At this festival, barbecue sauce, jelly and beer share one ingredient: prickly pear.
The Prickly Pear Festival this Saturday, organized by the Educating and Mentoring for the Visually Impaired Association (EMVIA), will host vendors who specialize in whipping up a dish or piece of art that showcases prickly pear.
Twenty percent of vendors’ sales and a silent auction will benefit EMVIA, and several low-vision agencies will be represented among the vendors, says Debbie Schaab, the event organizer and an EMVIA volunteer.
At a kids’ corner, children can learn to write their names in Braille, and furry friends from the Humane Society of Southern Arizona and the Hermitage Cat Shelter will be on hand for cuddling. The Pima County Sheriff’s Department, accompanied by McGruff the Crime Dog, and the Tucson Fire Department will also dole out safety tips.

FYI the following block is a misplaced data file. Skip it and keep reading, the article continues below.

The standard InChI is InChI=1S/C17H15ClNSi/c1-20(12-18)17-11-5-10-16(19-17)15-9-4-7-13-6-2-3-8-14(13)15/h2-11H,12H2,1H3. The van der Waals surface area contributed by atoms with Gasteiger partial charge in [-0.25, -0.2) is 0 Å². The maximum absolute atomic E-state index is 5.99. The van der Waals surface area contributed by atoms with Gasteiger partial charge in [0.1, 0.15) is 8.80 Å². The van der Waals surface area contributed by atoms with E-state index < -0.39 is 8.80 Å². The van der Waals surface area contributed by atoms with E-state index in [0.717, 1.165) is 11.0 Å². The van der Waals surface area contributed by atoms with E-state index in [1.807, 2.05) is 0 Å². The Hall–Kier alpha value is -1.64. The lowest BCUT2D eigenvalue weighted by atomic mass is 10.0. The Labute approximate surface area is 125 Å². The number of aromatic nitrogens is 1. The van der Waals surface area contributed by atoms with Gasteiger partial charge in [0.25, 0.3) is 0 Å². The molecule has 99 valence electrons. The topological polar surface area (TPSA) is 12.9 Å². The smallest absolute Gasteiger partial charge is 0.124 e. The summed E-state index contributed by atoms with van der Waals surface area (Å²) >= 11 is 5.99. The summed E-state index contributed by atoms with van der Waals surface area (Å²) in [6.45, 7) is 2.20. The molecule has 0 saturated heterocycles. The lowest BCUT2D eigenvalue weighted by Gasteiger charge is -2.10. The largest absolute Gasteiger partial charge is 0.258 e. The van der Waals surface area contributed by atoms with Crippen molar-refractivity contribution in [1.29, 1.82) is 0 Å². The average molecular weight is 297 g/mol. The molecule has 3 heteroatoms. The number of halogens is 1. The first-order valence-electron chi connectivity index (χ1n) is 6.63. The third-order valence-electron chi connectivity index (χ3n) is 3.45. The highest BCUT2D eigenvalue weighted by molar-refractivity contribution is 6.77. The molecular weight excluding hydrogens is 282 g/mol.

All of it coincides with EMVIA’s purpose to provide resources and mentoring for anyone learning to live with a visual impairment.
“I think it’s very important to make these things known,” Schaab says. “When you lose your vision to any degree, there goes your independence and self-esteem and everything.”
The festival’s focus on prickly pear is well-timed since harvesting season is now.
“We think and breathe prickly pear at this time of year,” says Cheri Romanoski, owner of Cheri’s Desert Harvest, a 29-year-old Tucson-based company that makes jellies, syrups, candies and other prickly pear goodies. A variety of treats will be available, along with new $17 to $25 T-shirts colored with a prickly pear dye.
Romanoski says the fruit’s flavor is delicate, comparable to watermelon, and known to have antioxidants, vitamin C and anti-inflammatory properties.
Todd Scott, chef and owner of Todd’s Restaurant at Ryan Air Field, uses prickly pear in his homemade barbecue sauce and a variety of other dishes on the menu, including salad dressings, coleslaw, tea, even pecan pie and omelettes. At the festival, a 15-ounce bottle of sauce goes for $7. Expect samples.